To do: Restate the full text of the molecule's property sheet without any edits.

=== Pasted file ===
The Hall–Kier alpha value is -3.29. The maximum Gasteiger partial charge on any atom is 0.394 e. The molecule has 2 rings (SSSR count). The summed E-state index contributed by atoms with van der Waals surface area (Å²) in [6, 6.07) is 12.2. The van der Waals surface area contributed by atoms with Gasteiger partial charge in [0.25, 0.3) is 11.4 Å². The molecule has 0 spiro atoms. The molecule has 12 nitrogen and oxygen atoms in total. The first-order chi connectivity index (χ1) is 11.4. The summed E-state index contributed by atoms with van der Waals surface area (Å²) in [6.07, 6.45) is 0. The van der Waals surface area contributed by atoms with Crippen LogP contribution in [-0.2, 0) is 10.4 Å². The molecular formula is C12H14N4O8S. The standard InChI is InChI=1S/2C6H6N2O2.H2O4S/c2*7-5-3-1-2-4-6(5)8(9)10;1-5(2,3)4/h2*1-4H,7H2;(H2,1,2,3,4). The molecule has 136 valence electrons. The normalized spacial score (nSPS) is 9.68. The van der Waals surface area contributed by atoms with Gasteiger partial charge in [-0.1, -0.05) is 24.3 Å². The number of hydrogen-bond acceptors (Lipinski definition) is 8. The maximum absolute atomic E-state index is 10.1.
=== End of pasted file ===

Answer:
The Hall–Kier alpha value is -3.29. The maximum Gasteiger partial charge on any atom is 0.394 e. The molecule has 2 rings (SSSR count). The summed E-state index contributed by atoms with van der Waals surface area (Å²) in [6, 6.07) is 12.2. The van der Waals surface area contributed by atoms with Gasteiger partial charge in [0.25, 0.3) is 11.4 Å². The molecule has 0 spiro atoms. The molecule has 12 nitrogen and oxygen atoms in total. The first-order chi connectivity index (χ1) is 11.4. The summed E-state index contributed by atoms with van der Waals surface area (Å²) in [6.07, 6.45) is 0. The van der Waals surface area contributed by atoms with Crippen LogP contribution in [-0.2, 0) is 10.4 Å². The molecular formula is C12H14N4O8S. The standard InChI is InChI=1S/2C6H6N2O2.H2O4S/c2*7-5-3-1-2-4-6(5)8(9)10;1-5(2,3)4/h2*1-4H,7H2;(H2,1,2,3,4). The molecule has 136 valence electrons. The normalized spacial score (nSPS) is 9.68. The van der Waals surface area contributed by atoms with Gasteiger partial charge in [-0.1, -0.05) is 24.3 Å². The number of hydrogen-bond acceptors (Lipinski definition) is 8. The maximum absolute atomic E-state index is 10.1.